Continuous Improvement -- Bust Down The Walls

You know the factory floor is where the action is. Why aren't you there now?

The other day I was told a story -- it wasn't too far from the source so I don't think it's apocryphal -- of a manufacturing plant manager who, when it was announced that the CEO would be visiting the site, posted his photo all around the facility so that everyone would know who he was.

It wasn't the CEO's photo that he posted, but his own.

Most of us have worked in or toured companies where the top dogs sequestered themselves in their air-conditioned offices, occupying their days with reports and important meetings, only venturing out into the plant on special occasions.

As surprising as it is that such executives could survive today, the best managers continue to embrace the "management by walking around" philosophy, adapting it to today's manufacturing operations.

Compared with many other areas of the business, manufacturing operations have always been well suited to walking the floor where the flow of material into finished products can be seen first hand. Managers who have set up their factories with enough visual management cues can easily identify trouble spots when they are out on the floor.

At one factory I visited last month, the management team -- the plant manager, the production manager, the engineering manager, the quality manager and even the human resources manager -- walks the plant each and every morning. As a group they spend an hour or so checking in with each workcell, reviewing the previous day's performance and today's targets.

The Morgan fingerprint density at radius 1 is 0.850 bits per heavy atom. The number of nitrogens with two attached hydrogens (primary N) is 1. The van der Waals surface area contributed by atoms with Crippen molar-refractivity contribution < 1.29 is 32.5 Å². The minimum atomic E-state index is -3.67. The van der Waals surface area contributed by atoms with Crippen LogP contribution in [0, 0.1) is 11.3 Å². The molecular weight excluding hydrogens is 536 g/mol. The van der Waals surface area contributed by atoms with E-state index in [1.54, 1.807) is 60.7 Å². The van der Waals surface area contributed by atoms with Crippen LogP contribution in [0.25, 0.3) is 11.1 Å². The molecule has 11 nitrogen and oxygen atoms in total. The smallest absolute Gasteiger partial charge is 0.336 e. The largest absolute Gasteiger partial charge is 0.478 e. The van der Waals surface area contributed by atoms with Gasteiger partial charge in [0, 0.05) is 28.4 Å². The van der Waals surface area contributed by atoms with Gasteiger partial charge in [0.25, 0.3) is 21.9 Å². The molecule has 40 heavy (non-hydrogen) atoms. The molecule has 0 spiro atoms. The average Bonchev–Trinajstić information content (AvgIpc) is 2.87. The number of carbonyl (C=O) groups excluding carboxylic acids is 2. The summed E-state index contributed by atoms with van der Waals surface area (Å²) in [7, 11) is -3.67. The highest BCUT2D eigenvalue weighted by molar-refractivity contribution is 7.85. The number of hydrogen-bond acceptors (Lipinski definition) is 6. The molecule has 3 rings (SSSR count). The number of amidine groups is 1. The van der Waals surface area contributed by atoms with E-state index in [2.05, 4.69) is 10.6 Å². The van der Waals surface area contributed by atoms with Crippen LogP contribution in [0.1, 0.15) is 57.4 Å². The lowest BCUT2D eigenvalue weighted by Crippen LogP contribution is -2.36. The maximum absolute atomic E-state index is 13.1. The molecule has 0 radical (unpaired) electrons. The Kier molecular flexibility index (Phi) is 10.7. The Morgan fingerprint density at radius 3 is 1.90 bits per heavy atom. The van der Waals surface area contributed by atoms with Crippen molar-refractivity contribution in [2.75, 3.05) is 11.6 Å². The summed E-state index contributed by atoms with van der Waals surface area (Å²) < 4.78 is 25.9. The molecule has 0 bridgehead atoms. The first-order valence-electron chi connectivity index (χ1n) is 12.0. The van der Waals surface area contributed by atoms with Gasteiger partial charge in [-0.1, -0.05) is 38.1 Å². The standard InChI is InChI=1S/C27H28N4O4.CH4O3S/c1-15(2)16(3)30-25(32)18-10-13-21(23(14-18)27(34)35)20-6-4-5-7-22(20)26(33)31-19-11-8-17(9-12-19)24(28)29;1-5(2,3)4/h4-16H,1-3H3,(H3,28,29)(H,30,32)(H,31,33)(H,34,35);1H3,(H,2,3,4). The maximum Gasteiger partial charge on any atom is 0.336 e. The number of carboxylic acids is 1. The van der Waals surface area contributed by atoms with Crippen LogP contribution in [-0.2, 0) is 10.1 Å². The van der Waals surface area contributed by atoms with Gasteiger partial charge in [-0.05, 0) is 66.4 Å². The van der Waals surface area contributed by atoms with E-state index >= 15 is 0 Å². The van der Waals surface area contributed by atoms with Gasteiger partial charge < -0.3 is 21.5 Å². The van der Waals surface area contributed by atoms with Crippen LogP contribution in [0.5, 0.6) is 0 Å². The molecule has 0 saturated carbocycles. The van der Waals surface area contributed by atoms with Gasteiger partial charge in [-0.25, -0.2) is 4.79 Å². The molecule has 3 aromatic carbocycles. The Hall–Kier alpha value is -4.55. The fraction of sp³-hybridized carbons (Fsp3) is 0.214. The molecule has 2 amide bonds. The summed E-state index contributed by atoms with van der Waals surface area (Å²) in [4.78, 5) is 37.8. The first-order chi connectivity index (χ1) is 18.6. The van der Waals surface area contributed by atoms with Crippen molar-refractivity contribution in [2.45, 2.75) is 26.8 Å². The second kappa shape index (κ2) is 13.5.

As you might guess, they spend more time in those areas that require extra attention. The idea being that in a manufacturing plant, customer value is created on the floor, all other activity is just dross, and that's where every manager should focus his or her time and effort. You can bet that everybody in that facility knows who those managers are. Other manufacturers have taken the mandate of lean advocates to "go to the gemba" literally, squeezing the desks of engineers and others who support the production processes into spaces between the machines. Roughly translated from the Japanese, gemba means "the real or actual place." When I once asked a plant manager what the engineers thought of the co-location as I watched someone adjust the designs for a job on a computer screen as a noisy machine tool reamed out valve bodies behind him, the answer was, "They get used to it." When hourly people and managers see one another every day, and learn the names of each other's children, the "us versus them" attitude that arises with physical barriers falls away. Shorter lines of communication allow problems to surface and to be resolved before they become a crisis, which makes everyone's day better. One progressive assembly operation I visited several years ago didn't have any office space at all. The division vice president and all of his direct reports worked in cubicles surrounding the plant floor right along with everyone else. He didn't need a management dashboard on his computer. All he had to do to find out the status of the day's output was to look up. One of the reasons such a layout seems so foreign to most people is because the vast majority of U.S. factories (75%) have been around for 20 years or more. Like the long assembly lines and large inventory storage areas that they once housed, the typical big metal box attached to a smaller box with windows that face out toward the road -- away from the factory -- are relics of another management era. Look around your facility. How many of the walls and offices are actually necessary? How many are only there to make a few people feel more important? Perhaps it's time that you grab a sledgehammer and start swinging. David Drickhamer is IndustryWeek's Editorial Research Director. He also coordinates the IW Best Plants award program.

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